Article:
T. Boone Pickens has been in the oil business for about 50 years. Over that time he has seen his share of booms, busts, and subsequent recoveries. He thinks the current bust in the price of oil is just like all the rest: supply is out of whack, OPEC is talking tough, and the U.S. oil industry must brace for another ugly downturn.
That being said, Pickens doesn't think the latest bust will last all that long. In fact, in December he made a bold call that the price of will be back over $100 per barrel within the next 12 to 18 months. However, before oil can rebound, the price must hit bottom. Pickens, who has seen his share of oil market bottoms over the years, gave investors an important sign to look for that prices are at rock bottom. The sign, he said in a recent social media chat session, is a big drop in the number of operating drilling rigs.
"Watch the rig count"
During the chat, Pickens was asked, "what are the signs you will look for to determine that the oil [market] may be bottoming?" He responded: "too many to list here, but one key factor is [the] number of drilling rigs operated." He later elaborated in the answer to another question:
Watch the rig count. They are falling already. Down 180+ and counting. Will probably go down by 500-600.
Pickens was referring to the U.S. rig count, which is the number of rigs active in drilling new oil and gas wells. His comments suggest that the price of oil will finally stop falling when a sufficient number of rigs are idled. This is because oil rigs are the key to adding new supply to the market, so a significant reduction in the number of rigs should start to contract the current oversupply of petroleum.
The following chart illustrates a compelling historical correlation between plunging rig counts and a bottoming in oil prices.
Note that in the 2008-2009 oil price plunge about 1,000 rigs, roughly 40% of active rigs at the time, went idle in a short period of time. However, the price of oil actually started to recover well before the rig count did. This is why Pickens thinks the rig count will only fall by 500-600 from the recent peak of around 2,000 rigs. before oil prices are ready to rebound. By his count the industry has already stopped operating about a third of the rigs necessary to put a bottom in oil prices.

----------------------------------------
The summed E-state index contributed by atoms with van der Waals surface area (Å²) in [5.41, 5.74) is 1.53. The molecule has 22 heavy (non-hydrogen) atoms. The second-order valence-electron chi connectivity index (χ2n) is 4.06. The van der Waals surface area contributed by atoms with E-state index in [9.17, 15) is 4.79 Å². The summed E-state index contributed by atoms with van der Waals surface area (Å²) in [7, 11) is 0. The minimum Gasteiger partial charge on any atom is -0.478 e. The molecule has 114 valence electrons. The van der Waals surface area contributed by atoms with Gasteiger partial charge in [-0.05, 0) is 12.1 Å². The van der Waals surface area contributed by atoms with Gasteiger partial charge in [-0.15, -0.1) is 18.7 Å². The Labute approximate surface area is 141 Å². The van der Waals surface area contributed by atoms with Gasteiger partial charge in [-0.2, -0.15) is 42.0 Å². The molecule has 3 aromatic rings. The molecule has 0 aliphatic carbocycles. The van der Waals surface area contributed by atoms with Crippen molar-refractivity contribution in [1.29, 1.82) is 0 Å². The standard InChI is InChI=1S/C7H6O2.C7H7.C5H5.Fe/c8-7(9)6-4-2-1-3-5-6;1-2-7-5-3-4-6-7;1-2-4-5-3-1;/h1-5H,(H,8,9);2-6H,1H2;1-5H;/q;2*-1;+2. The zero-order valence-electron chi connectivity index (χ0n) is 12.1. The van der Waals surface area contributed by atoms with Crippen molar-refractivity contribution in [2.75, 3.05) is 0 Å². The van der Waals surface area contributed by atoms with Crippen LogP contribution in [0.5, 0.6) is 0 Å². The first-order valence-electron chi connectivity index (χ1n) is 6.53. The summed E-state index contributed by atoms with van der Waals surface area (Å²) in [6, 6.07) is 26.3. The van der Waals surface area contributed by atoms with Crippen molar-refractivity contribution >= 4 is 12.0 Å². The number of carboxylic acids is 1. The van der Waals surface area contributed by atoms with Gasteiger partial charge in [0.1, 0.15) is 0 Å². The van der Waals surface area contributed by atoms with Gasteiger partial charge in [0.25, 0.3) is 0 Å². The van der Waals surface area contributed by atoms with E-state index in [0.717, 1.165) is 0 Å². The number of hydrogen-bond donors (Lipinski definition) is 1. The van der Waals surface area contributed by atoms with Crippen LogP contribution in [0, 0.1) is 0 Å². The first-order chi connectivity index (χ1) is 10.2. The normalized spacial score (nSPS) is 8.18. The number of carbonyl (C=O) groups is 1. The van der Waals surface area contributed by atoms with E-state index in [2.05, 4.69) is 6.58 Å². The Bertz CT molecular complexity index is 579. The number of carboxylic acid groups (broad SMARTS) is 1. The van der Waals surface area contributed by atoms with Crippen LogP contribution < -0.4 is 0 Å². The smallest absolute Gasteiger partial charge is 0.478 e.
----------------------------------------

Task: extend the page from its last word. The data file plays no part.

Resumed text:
Rigs are dropping like flies
Typically, the U.S. rig count changes rather slowly. Oil companies tend to sign a rig contract for months or even years, and they stagger the expiration dates of these contracts. But the current rig count is coming down fast. For example, the rig count in North Dakota's Bakken shale recently fell to its lowest point in four years -- down to 159 from the 183 rigs that had been drilling in the state in December. This is a direct result of massive capital expenditure reductions by oil companies: Bakken-focused drillers Continental Resources (NYSE:CLR), Oasis Petroleum (NYSE:OAS) and Halcon Resources (NYSE:HK) have all slashed capital spending by 50% from previous levels.
Oil companies are also increasingly bailing on rig contracts, often writing big checks not to drill new wells. Pioneer Energy Services (NYSE:PES) alone has been handed back seven rigs so far this year, and has been paid $22 million in early termination fees for these contracts. The company expects contracts for another 10 rigs will be terminated before the end of the first quarter. We can expect to see more announcements of early rig contract terminations, as oil drillers would rather pay the fee than lose big money on an unprofitable well.
While markets tend to be irrational, there are signs that a panic is subsiding and a market is bottoming. When it comes to oil prices, T. Boone Pickens suggests investors watch rig counts, which have a pretty direct correlation to the price of oil. He believes the U.S. needs to drop 500-600 rigs from its peak of around 2,000 before we hit bottom. According to the rotary rig count published by oil driller Baker Hughes, the total rig count for onshore and offshore assets stands at 1,729 as of Jan. 16. That suggests that we're likely going to see many rig reduction announcements over the next few months.
Matt DiLallo has no position in any stocks mentioned. The Motley Fool has no position in any of the stocks mentioned. Try any of our Foolish newsletter services free for 30 days. We Fools may not all hold the same opinions, but we all believe that considering a diverse range of insights makes us better investors. The Motley Fool has a disclosure policy.